Contempt of the Parliament
2.40It is an offence against s.12(1) of the Parliamentary Privileges Act for a person, by fraud, intimidation, force or threat, by the offer or promise of any inducement or benefit, or by other improper means, to influence another person in respect of any evidence given or to be given before a House of the Parliament or a committee, or to induce another person to refrain from giving any such evidence. It is also an offence, under s.12(2) of that Act, for a person to inflict any penalty or injury upon, or deprive another person of any benefit, any person on account of the giving or proposed giving of any evidence, or of any evidence given or to be given, before a House or a Committee. It should be noted that the existence of s.12 of the Parliamentary Privileges Act does not prevent imposition by a House of a penalty (see s.12(3)). In particular, those kinds of conduct are also punishable as a contempt by the Senate (r.6.10 and r.6.11 respectively) or the House of Representatives.
Correction of Evidence
2.44After perusing the record of their evidence, official witnesses should propose for the committee's consideration any necessary corrections for incorporation or noting in the published record. Where these affect the substance of evidence previously given, it may be necessary to seek the agreement of the committee on the way in which the correction should be made, e.g. by tendering a subsequent statement. The Senate resolutions provide that "Reasonable opportunity shall be afforded to witnesses to make corrections of errors of transcription in the transcript of their evidence and to put before a committee additional material supplementary to their evidence" (r.1.17).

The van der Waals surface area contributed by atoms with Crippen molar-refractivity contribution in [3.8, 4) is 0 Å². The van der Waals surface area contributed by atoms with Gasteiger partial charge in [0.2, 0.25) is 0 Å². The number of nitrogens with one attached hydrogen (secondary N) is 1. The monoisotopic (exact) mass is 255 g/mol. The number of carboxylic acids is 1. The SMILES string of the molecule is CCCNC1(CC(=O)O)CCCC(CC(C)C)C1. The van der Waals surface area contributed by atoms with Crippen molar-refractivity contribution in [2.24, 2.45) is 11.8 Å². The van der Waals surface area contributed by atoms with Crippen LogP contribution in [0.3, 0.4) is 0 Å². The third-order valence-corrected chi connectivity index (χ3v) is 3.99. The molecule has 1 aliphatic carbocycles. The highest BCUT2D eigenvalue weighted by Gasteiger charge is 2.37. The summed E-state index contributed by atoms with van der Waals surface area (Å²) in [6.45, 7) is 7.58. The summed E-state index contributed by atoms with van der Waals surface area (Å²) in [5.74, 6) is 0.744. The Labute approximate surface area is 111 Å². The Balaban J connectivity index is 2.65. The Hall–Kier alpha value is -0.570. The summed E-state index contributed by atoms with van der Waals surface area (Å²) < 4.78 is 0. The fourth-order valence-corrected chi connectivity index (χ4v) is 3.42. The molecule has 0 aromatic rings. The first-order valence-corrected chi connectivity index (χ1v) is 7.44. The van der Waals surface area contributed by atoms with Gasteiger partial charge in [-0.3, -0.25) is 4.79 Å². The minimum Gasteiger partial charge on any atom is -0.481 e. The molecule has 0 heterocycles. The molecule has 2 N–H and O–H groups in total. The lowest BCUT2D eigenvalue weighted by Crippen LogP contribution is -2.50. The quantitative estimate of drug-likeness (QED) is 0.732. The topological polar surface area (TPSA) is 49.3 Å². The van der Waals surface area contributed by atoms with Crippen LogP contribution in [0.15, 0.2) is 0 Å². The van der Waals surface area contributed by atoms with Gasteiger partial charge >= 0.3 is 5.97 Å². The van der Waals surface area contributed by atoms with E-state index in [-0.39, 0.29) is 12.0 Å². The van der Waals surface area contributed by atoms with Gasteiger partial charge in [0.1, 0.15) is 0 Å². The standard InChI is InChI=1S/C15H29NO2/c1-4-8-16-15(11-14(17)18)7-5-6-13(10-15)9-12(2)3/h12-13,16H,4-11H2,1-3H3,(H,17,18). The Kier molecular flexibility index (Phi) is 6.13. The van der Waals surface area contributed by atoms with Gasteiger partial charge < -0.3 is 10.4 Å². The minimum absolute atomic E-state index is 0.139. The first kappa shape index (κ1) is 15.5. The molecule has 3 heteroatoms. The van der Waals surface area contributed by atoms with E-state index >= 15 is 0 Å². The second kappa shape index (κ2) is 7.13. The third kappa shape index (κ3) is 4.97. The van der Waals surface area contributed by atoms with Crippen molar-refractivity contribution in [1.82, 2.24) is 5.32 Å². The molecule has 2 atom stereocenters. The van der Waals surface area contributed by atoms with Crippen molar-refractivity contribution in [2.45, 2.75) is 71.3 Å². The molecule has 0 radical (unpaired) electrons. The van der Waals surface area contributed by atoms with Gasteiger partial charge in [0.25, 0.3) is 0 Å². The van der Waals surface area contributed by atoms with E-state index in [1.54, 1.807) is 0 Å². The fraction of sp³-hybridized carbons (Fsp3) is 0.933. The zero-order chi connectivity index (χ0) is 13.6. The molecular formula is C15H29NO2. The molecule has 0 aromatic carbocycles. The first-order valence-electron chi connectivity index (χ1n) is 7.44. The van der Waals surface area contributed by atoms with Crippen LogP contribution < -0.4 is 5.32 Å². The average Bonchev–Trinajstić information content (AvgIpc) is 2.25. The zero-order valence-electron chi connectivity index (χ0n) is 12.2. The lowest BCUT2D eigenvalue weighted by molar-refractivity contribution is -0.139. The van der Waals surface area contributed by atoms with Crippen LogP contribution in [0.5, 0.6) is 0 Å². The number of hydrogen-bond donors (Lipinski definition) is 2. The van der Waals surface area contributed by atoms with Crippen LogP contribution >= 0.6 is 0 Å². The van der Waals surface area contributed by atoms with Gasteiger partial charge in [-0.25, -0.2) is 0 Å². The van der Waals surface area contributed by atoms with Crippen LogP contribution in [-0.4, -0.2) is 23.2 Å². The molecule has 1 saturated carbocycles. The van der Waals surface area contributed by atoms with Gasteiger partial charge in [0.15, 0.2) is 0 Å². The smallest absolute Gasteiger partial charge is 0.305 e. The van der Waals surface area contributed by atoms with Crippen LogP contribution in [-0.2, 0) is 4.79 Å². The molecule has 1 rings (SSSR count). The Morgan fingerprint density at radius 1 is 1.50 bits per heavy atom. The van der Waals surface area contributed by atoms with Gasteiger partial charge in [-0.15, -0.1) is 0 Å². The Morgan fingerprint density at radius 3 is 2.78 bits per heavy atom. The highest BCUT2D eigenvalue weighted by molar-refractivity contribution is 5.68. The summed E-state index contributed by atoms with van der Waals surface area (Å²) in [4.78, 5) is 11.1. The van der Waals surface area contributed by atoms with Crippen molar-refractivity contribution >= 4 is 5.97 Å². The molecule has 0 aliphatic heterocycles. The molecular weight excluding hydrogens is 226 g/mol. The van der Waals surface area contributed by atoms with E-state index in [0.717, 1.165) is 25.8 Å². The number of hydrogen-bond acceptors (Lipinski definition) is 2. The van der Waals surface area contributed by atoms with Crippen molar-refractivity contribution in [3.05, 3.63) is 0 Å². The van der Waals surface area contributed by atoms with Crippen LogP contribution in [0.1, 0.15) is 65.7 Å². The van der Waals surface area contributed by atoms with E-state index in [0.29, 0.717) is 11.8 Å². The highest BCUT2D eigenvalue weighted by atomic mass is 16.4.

2.45Also, if a witness believes, after perusing the record, that he or she has omitted some relevant evidence, the witness should, having consulted with the Minister (or departmental Secretary), seek leave of the committee to lodge a supplementary statement or to give further oral evidence. All supplementary written material (authorised in accordance with these guidelines) should be forwarded to the committee secretary.
Copies of the guidelines are available from your departments.
Other reference documents
Australian Securities Commission Act 1990
National Crime Authority Act 1984
Freedom of Information Act 1982
Parliamentary Privileges Act 1987
This information has been taken from the Government Guidelines for Official Witnesses before Parliamentary Committees and Related Matters, November 1989. For further advice on these matters please contact the Senior Clerk of Committees on (02) 6277 3506, Fax: (02) 6277 3899.